Modern mythology of the Self-Help variety extends the old school myths of Gods and Goddesses to include every single type of treatment and formula to help you to manifest and, somehow, control the universe if you are truly impassioned.

My next mission was to master every-self help philosophy of “manifestation.” This great big journey culminated in the accumulation of a ton of debt, a complete divorce from much of what I loved in my life, and then two trips to the hospital for a total of a month.  I promise you that if anyone is promising you a magic pill or a way to short-circuit reality in any miraculous way it is a great big, likely expensive, lie.

The realization was still the same: it was pointless to try to control anything.

When I finally freed myself from the prison of control and, at a kind of rock bottom in my own life (no money, almost bald from being so sick, about 95 pounds and super-crazy grateful for every moment of life since it seemed so precarious), spent every day really aware that I could only do the best that I could… I sat and practiced Buddhism, spending time each day connecting to something that made me feel like a humbled, real person.

All my health, my money, my love for life… it all came back.  And then some.  And then more. Even if it were to go away, I have faith now that I can re-create it because I am actually living what makes me feel alive rather than what makes me feel like I am in a hell disguised as excellence.

I’m sure lots of you know exactly what I mean.

While you can absolutely create much more of what you focus on, according to the latest in quantum theory- like entanglement (look it up, it is mind-blowing)- you can not really predict the ties that bind us all together or how they will react to stimulus.

You may have the awareness that trying to control life- or to control people in it- is pointless- but you still can’t feel OK with it.

If you love control, or feel the need for it, giving it up may make you super-anxious.  I felt so guilty for all the things that I “let” happen to people when I started to unravel this control myth, even though I was not responsible for any of it.  There were days where I couldn’t feel my feet on the ground because I was so used to thinking so much and listening to my intuition so very little.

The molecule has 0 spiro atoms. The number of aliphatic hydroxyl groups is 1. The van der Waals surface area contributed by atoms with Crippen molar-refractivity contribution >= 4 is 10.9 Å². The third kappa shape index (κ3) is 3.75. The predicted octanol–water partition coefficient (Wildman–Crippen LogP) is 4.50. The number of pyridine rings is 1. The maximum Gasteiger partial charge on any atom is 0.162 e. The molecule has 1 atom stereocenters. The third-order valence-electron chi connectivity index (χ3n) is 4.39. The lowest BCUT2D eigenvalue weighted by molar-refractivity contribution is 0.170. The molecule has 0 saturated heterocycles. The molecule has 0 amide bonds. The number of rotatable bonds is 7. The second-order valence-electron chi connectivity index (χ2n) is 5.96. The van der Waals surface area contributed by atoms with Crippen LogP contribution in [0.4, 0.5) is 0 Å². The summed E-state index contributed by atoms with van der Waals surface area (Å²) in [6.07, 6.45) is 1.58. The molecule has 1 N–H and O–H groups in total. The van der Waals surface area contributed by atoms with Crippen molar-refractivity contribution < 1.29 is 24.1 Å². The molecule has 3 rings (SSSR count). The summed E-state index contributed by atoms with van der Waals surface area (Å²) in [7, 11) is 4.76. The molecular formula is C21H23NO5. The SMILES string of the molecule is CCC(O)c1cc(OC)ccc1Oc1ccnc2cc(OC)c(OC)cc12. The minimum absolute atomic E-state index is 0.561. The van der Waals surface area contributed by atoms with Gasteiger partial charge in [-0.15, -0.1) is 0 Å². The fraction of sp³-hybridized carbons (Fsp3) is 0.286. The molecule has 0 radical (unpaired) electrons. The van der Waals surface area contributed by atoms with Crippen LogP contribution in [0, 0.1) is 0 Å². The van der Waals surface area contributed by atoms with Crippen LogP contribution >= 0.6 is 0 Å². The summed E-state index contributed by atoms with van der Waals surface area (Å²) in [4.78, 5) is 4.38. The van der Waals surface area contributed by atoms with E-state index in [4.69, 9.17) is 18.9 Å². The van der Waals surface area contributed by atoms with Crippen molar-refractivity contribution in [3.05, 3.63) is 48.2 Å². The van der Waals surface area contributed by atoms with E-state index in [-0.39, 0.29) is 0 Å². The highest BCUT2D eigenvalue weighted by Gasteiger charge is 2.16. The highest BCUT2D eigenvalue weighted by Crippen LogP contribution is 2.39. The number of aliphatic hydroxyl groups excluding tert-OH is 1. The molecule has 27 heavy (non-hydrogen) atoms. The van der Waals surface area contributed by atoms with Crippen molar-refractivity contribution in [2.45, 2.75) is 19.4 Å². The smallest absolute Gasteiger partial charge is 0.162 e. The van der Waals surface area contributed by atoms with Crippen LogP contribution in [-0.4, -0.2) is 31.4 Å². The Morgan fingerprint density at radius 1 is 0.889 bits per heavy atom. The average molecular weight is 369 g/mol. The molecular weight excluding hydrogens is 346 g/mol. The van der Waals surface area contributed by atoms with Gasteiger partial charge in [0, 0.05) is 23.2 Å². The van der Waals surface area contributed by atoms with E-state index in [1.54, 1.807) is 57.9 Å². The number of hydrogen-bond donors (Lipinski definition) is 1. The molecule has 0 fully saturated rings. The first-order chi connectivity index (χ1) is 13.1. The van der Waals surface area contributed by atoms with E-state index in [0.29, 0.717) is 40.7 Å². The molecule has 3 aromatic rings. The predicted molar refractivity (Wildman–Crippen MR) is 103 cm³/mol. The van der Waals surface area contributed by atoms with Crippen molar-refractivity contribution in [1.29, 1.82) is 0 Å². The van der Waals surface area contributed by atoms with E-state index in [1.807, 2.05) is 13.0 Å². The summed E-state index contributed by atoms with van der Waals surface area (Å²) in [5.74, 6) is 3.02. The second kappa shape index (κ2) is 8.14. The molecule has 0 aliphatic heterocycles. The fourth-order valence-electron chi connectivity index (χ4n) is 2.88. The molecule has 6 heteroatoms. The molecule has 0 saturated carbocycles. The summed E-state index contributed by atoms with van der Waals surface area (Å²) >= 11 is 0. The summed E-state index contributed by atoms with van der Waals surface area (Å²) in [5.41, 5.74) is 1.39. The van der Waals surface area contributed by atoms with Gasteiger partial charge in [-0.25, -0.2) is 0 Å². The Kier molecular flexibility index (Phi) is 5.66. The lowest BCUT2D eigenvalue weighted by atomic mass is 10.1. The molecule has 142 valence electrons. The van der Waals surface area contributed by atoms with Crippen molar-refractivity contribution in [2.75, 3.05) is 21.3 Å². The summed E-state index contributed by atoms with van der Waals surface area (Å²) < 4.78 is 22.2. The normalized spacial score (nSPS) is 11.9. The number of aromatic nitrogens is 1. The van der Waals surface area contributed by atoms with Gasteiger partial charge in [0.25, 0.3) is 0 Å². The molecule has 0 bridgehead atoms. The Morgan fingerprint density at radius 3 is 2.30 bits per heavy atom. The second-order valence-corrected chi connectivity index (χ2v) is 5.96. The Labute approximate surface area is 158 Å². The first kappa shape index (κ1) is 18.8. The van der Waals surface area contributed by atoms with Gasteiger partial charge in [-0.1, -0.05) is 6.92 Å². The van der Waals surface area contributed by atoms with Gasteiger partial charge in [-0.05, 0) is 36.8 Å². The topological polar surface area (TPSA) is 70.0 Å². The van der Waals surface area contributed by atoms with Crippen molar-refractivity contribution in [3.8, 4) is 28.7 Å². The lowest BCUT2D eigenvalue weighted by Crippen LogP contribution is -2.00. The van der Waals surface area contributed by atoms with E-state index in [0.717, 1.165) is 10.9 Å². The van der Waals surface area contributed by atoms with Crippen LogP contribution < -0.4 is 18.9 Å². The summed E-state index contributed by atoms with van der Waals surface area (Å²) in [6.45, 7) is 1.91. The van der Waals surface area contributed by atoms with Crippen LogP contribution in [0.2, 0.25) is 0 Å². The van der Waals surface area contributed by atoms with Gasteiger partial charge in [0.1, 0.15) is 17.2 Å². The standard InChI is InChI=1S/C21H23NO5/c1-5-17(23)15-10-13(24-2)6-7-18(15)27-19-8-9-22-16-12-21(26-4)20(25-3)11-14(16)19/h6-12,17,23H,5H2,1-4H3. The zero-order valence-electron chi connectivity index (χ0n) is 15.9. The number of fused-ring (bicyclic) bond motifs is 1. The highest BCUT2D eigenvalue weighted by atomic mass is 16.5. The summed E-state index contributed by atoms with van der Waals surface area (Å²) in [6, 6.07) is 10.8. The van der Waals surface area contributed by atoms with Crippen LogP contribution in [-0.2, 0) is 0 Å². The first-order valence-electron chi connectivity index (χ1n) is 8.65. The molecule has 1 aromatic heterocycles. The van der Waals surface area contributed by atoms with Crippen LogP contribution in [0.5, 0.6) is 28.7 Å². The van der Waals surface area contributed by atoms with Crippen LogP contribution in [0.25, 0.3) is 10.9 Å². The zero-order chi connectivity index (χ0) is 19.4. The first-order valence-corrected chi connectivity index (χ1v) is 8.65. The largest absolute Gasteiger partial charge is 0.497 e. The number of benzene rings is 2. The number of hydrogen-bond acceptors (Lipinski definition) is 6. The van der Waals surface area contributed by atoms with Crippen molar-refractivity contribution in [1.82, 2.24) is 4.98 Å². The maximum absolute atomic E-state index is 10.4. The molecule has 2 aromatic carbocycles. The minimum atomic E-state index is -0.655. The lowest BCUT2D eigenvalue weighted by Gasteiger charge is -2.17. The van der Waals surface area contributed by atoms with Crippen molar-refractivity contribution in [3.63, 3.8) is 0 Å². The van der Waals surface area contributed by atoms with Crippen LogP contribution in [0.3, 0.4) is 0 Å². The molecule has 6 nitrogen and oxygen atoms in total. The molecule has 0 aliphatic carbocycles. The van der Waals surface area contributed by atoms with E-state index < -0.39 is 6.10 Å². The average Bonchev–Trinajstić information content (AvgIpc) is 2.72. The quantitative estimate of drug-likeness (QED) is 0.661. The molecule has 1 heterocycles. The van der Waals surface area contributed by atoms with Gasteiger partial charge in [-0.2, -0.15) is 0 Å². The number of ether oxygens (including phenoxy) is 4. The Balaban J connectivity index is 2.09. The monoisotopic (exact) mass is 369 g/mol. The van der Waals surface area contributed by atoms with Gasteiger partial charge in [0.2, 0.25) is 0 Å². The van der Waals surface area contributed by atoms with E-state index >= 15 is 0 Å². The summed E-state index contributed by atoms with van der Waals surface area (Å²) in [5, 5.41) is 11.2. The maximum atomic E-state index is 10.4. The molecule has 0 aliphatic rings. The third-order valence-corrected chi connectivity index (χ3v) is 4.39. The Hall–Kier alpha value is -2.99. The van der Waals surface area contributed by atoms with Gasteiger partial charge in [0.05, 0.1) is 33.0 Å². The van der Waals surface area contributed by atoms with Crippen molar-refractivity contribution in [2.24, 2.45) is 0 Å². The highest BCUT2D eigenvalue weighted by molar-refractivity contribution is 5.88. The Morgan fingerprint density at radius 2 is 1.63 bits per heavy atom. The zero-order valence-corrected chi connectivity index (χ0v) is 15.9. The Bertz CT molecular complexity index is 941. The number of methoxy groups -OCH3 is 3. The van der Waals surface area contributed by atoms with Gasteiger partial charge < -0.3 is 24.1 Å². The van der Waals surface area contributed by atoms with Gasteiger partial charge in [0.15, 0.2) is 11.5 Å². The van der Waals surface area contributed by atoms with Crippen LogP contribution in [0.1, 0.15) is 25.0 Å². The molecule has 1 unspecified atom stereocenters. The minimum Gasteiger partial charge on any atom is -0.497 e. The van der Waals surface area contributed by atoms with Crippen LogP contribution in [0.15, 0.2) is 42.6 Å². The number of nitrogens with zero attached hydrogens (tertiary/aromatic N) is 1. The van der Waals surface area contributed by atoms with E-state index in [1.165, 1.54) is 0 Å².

If part of your need to control is based on trying to help people around you, ALANON or CODA might help. If you are struggling with control based on perfectionism, which is really insecurity and fear, Art Therapy can be awesomely powerful. If you are in the throes of feeling pressured by life, meditation may be a great tool to help you unravel things.

There are lots of holistic and homeopathic treatments that can help you to heal your body and balance your energy and emotions. If you are a control-loving person, be aware that if you use these in a quest for perfection (like my friend who would get a bi-weekly colonic… I mean, really?) rather than to create balance, you will wind up in the same extreme state of imbalance all over again.

Spend time alone, truly quiet. Keep a journal.  Let things get a bit relaxed-messy. Take walks. Step away from noise.

The vast good of becoming OK with the fact that you truly can’t micromanage life is that anything can happen.  In Buddhist philosophy, the better you treat yourself and others and all of this planet, the better the future karma you create for yourself.

The better you are to you (IE, no more control) the best chance you have to live with far more freedom and magic.

The scary part is surrendering that stubborn, very reasonable, likely quite brilliant and control-loving will.

But that’s also the greatest relief.

xoxo Dana


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  1. Erika

    Dana, you are so awesome. Thank you for sharing your story, wisdom, and tools with us. We (your readers) are very lucky.